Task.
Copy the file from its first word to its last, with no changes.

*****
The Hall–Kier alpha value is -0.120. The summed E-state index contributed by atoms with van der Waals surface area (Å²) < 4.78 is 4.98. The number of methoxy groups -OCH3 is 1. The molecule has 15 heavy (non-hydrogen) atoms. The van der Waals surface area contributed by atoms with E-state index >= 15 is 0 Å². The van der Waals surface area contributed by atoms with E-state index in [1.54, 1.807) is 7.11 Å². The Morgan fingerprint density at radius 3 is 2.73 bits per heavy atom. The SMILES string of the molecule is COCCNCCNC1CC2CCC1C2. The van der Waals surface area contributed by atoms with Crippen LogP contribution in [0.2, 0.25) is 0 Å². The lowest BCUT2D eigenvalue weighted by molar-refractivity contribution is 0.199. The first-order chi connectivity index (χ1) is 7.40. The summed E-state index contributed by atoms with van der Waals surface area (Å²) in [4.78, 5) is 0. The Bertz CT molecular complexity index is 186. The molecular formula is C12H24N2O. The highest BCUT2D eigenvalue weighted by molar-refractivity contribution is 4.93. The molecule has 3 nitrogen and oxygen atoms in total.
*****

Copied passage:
The Hall–Kier alpha value is -0.120. The summed E-state index contributed by atoms with van der Waals surface area (Å²) < 4.78 is 4.98. The number of methoxy groups -OCH3 is 1. The molecule has 15 heavy (non-hydrogen) atoms. The van der Waals surface area contributed by atoms with E-state index >= 15 is 0 Å². The van der Waals surface area contributed by atoms with E-state index in [1.54, 1.807) is 7.11 Å². The Morgan fingerprint density at radius 3 is 2.73 bits per heavy atom. The SMILES string of the molecule is COCCNCCNC1CC2CCC1C2. The van der Waals surface area contributed by atoms with Crippen LogP contribution in [0.2, 0.25) is 0 Å². The lowest BCUT2D eigenvalue weighted by molar-refractivity contribution is 0.199. The first-order chi connectivity index (χ1) is 7.40. The summed E-state index contributed by atoms with van der Waals surface area (Å²) in [4.78, 5) is 0. The Bertz CT molecular complexity index is 186. The molecular formula is C12H24N2O. The highest BCUT2D eigenvalue weighted by molar-refractivity contribution is 4.93. The molecule has 3 nitrogen and oxygen atoms in total.